Changes in Quasi-periodic Variations of Solar Photospheric Fields: Precursor to the Deep Solar Minimum in Cycle 23?
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Possible precursor signatures in the quasi-periodic variations of solar photospheric fields were investigated in the build-up to one of the deepest solar minima experienced in the past 100 years. This unusual and deep solar minimum occurred between Solar Cycles 23 and 24. We used both wavelet and Fourier analysis to study the changes in the quasi-periodic variations of solar photospheric fields. Photospheric fields were derived using ground-based synoptic magnetograms spanning the period 1975.14 to 2009.86 and covering Solar Cycles 21, 22, and 23. A hemispheric asymmetry in the periodicities of the photospheric fields was seen only at latitudes above ± 45∘ when the data were divided into two parts based on a wavelet analysis: one prior to 1996 and the other after 1996. Furthermore, the hemispheric asymmetry was observed to be confined to the latitude range of 45∘ to 60∘. This can be attributed to the variations in polar surges that primarily depend on both the emergence of surface magnetic flux and varying solar-surface flows. The observed asymmetry along with the fact that both solar fields above ± 45∘ and micro-turbulence levels in the inner-heliosphere have been decreasing since the early- to mid-nineties (Janardhan et al. in Geophys. Res. Lett. 382, 20108, 2011) suggest that around this time active changes occurred in the solar dynamo that governs the underlying basic processes in the Sun. These changes in turn probably initiated the build-up to the very deep solar minimum at the end of Cycle 23. The decline in fields above ± 45∘, for well over a solar cycle, would imply that weak polar fields have been generated in the past two successive solar cycles, viz. Cycles 22 and 23. A continuation of this declining trend beyond 22 years, if it occurs, will have serious implications for our current understanding of the solar dynamo.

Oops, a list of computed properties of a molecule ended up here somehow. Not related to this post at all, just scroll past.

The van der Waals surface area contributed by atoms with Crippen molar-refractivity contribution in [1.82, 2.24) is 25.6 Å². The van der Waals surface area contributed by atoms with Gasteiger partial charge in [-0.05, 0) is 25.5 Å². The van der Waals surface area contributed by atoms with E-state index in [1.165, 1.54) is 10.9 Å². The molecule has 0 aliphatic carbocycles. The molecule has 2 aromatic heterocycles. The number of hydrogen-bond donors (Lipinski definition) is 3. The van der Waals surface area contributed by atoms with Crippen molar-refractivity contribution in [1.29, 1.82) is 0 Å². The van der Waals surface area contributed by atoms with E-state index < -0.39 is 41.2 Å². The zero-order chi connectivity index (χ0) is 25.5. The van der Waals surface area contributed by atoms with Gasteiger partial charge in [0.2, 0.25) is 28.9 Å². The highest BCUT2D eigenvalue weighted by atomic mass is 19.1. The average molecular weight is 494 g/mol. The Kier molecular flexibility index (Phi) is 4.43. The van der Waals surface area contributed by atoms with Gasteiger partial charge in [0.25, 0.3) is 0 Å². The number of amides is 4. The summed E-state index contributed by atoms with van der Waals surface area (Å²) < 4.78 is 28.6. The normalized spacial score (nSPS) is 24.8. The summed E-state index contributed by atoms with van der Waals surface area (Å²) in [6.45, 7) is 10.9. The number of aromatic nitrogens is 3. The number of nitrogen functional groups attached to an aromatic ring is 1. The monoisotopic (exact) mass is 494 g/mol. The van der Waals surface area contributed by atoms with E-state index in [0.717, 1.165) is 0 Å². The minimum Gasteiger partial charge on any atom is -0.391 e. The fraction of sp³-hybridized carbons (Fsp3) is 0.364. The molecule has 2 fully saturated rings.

KeywordsMagnetic fields, photosphere Solar cycle, observations Solar periodicity Surges
NSO/Kitt Peak data used here produced cooperatively by NSF/NSO, NASA/GSFC, and NOAA/SEL. This work uses SOLIS data obtained by the NSO Integrated Synoptic Program (NISP), managed by the National Solar Observatory, which is operated by the Association of Universities for Research in Astronomy (AURA), Inc. under a cooperative agreement with the National Science Foundation. The wavelet software was provided by C. Torrence and G. Compo and is available at URL: atoc.colorado.edu/research/wavelets/
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